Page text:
Thought Leadership  •  June 28, 2024

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How to Present a Financial Report

Presenting financials to the board often means distilling complex information down into concise, easily digestible pieces. Considering that board members may not have the same levels of financial literacy as you do, financial presentations must factor in the audience's ability to comprehend financial information. This financial statement presentation guide explains the best way to go about presenting quarterly financial reports and other statements to the board with tips to help you convey what matters most in clear language.

Before we dive into the guide, let's look at the purpose of a presentation like this.

While information is a top objective of any financial report, the real goal in most cases is decision-making. By keeping this high-level overview in mind as you work with financials, you'll be able to pull together a report that aids decision-making, rather than hinders it by confusing the audience with unnecessary details.

Presentation of Financial Statements: How to Prepare

Proper preparation is essential for a financial presentation to a board of directors. Preparing smartly saves time down the road, because it helps you to understand what is and is not necessary to include.

Think through these two areas ahead of time:

Audience financial literacy levels: Financial literacy means the ability of your audience to comprehend financial information. A board member with an MBA may be well-versed in acronyms and capable of reading complex graphs, while one that does not come from a business background may feel lost in the numbers. When you understand the makeup of the board, you can strike the right balance.

Relevant data: Your report should help the board consider questions and chart the best path forward. So ... what data is truly relevant or necessary to the questions at hand?

Reflecting on these areas helps you understand what your audience needs to review and how to best present the information. If the audience has a lower level of financial literacy, you may choose to include more charts and graphs. If your audience is highly literate about finances, pairing raw data like figures with a contextualized narrative summary can help them quickly and confidently analyze everything from SEC forms to proxy statements to balance sheets.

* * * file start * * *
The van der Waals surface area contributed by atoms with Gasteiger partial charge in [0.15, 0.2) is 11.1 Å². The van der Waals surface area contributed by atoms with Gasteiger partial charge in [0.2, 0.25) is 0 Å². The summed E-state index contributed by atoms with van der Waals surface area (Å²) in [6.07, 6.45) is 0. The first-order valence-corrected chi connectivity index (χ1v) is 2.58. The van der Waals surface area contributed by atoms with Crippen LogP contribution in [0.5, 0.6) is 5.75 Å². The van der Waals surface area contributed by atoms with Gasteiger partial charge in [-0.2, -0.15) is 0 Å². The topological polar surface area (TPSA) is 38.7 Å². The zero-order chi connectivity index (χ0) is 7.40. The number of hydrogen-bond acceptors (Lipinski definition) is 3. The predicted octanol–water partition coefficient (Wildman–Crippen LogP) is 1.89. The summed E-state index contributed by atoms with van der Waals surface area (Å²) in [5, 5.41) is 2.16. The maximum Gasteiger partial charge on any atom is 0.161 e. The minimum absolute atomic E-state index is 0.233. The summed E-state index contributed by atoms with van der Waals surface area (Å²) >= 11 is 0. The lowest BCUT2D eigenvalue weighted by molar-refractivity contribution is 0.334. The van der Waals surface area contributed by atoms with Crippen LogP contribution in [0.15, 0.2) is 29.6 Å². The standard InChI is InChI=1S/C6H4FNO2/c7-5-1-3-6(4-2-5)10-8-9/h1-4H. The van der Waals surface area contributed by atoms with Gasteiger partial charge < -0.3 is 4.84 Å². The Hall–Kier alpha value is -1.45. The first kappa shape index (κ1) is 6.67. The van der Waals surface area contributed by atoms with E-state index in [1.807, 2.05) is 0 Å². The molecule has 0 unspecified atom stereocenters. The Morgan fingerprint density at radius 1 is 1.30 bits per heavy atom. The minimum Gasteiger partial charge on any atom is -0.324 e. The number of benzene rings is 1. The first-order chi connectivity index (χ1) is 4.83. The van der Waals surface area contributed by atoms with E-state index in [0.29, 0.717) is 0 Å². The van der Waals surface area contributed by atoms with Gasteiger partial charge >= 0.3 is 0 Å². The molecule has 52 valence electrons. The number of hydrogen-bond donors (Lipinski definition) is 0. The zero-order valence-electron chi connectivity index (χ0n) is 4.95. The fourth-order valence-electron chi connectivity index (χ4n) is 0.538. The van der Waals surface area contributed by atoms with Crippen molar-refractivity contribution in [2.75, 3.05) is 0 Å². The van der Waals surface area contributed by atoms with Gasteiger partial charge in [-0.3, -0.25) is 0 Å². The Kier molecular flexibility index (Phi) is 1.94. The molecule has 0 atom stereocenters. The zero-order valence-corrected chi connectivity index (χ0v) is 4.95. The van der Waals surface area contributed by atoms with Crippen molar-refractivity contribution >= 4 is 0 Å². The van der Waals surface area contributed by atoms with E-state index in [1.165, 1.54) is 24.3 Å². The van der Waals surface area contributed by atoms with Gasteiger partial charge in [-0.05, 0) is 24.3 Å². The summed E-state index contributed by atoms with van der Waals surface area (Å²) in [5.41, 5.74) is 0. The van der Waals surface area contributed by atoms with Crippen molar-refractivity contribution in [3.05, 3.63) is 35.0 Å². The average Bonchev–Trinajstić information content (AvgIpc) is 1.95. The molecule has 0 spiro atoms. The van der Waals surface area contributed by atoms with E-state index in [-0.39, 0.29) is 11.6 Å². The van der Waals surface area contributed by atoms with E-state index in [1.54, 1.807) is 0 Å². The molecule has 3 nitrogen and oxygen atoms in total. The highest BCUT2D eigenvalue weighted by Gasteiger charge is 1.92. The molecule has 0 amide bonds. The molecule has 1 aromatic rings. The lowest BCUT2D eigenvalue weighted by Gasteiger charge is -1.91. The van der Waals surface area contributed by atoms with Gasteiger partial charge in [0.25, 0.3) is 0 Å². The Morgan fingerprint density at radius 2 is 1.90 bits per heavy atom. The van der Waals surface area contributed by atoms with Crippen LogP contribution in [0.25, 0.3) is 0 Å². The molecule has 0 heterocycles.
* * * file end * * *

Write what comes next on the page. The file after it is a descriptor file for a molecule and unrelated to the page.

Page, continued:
Once you have a strong understanding of the data that is needed, gather it from financial reporting software.

Key Components of the Financial Report

Most financial reports consist of these key sections:

  • Executive Summary: This is a high-level overview of the information contained in the report, often written after you complete the report.
  • Financial Statements: There are several kinds of financial statements that might be included in a report, such as a cash flow statement or balance sheet.
  • Key Metrics and Ratios: These add context to the raw financial data, highlighting what is most important to consider.
  • Budget vs. Actuals: By comparing the actual performance against the budgeted figures, the report tells a story about how the business performed versus expectations or projections.
  • Forecasts and Projections: Drawing on data, this section combined narratives and graphs to make educated guesses around the future of the company.

Crafting the Presentation